Corneal verticillata, or vortex keratopathy, manifests as a whorl-like pattern of golden brown or gray deposits in the inferior interpalpebal portion of the cornea in a clockwise fashion (Fig 12-15). A variety of medications bind with the cellular lipids of the basal epithelial layer of the cornea due to their cationic, amphiphilic properties. Amiodarone, an antiarrhythmic, is the most common cause of corneal verticillata, followed by chloroquine, hydroxychloroquine, indomethacin, and phenothiazines. A comprehensive list of systemic drugs associated with corneal verticillata is given in Table 12-3.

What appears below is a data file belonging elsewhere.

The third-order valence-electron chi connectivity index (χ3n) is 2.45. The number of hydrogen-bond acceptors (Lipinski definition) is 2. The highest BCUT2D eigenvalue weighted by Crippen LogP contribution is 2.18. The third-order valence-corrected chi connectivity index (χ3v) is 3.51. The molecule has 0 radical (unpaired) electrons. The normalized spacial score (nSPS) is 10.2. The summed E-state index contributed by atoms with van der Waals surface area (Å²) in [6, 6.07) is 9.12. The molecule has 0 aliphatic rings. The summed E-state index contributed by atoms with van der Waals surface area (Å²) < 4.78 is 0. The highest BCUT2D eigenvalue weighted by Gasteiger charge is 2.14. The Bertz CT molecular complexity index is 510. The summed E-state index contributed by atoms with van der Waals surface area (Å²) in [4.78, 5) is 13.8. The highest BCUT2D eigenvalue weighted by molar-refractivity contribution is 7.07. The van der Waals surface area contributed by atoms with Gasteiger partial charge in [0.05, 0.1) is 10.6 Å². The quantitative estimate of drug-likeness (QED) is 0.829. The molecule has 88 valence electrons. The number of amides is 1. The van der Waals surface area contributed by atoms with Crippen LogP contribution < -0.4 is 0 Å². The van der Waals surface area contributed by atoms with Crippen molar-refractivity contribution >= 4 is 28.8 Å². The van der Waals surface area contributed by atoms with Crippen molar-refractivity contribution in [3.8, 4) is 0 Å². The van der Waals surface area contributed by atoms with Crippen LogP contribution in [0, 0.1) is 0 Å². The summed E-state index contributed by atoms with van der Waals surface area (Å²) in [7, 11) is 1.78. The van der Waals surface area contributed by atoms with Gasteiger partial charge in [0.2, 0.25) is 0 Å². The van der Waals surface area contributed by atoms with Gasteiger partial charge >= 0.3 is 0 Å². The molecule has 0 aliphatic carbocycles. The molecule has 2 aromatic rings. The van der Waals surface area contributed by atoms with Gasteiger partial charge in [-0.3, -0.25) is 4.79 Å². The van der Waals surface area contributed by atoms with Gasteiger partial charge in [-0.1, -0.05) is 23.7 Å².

It is unusual for these deposits to result in reduction of visual acuity or ocular symptoms, although this has occurred in some patients. The deposits typically resolve with discontinuation of the responsible agents. If there is reduced vision with the use of amiodarone and tamoxifen, the possibility of optic neuropathy should be considered. Retinal toxicity associated with the chloroquine family and tilorone hydrochloride can also reduce vision. The differential diagnosis of corneal verticillata should also include Fabry disease, a disorder of sphingolipid metabolism.